And to see that it is as well cooked as possible. I will come to that in a moment. My hon. Friend knows that part of the ration is issued in cash and the balance in meat and so forth. Personally, I very much doubt whether you could make a larger contribution in cash without running the risk of some part of the ration being wasted, especially as I understand him to suggest that the money is issued to the man and not to the commanding officer to spend on his behalf. Then my hon. and gallant Friend suggested the possibility of making some portion of the payment due to the men in War Loan scrip, or something of the kind. I think there is a great deal to be said in favour of this suggestion of his, provided it is applied to everybody all round. I do not think it would be fair to single out the soldier, who, after all, is not overburdened with cash, and say that he and the military element of the population is the only element which is to be paid in this way. When the time comes, if it ever should come, that other classes of the country's servants are to receive part of their emoluments in War Loan, then I think it will be time to consider the question of whether or not it would be proper to include the soldier among those classes. Personally, I think there is a great deal to be said in favour of the principle of the provision of a nest-egg which the individuals concerned would find useful when more normal times are restored. My hon. and gallant Friend made a further suggestion as to the desirability of using every effort to collect the arms and equipment of those who fall at the front. I understand that the fullest possible steps are taken—although I speak without the first-hand knowledge that my hon. and gallant Friend possesses—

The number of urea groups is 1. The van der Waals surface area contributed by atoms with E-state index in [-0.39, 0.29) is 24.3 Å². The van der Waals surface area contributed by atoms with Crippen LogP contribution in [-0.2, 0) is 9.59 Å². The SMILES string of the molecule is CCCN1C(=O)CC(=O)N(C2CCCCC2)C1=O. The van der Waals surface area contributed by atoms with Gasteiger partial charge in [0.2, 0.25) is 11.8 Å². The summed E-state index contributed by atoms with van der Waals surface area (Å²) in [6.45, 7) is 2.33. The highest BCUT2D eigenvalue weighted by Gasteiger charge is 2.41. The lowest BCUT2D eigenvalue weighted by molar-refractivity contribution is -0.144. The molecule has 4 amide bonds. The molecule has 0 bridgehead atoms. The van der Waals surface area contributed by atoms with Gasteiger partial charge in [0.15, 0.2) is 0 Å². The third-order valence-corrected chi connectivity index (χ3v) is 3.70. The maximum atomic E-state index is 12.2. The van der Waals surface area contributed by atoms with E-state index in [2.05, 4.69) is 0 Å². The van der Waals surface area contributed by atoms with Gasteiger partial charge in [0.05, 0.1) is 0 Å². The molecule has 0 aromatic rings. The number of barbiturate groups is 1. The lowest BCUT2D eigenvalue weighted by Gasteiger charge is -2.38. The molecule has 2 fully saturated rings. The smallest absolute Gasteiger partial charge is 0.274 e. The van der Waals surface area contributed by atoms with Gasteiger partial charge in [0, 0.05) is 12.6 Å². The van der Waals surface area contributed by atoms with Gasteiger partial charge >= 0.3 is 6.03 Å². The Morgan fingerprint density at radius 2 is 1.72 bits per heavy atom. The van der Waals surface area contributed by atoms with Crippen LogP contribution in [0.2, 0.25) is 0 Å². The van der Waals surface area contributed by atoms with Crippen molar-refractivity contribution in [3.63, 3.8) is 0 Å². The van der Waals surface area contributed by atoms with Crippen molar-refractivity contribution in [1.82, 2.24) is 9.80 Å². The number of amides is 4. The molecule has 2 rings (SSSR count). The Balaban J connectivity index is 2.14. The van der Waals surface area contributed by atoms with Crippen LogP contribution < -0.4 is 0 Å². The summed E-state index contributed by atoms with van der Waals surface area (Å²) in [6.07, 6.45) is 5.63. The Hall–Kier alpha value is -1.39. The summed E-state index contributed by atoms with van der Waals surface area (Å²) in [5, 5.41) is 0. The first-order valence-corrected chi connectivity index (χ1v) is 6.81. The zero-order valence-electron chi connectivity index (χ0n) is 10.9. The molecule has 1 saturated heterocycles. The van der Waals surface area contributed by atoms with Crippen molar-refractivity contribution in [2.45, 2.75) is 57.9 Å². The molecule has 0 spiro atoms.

Lieutenant-Commander WEDGWOOD

I managed to re-arm the whole of my men with the rifles of the dead.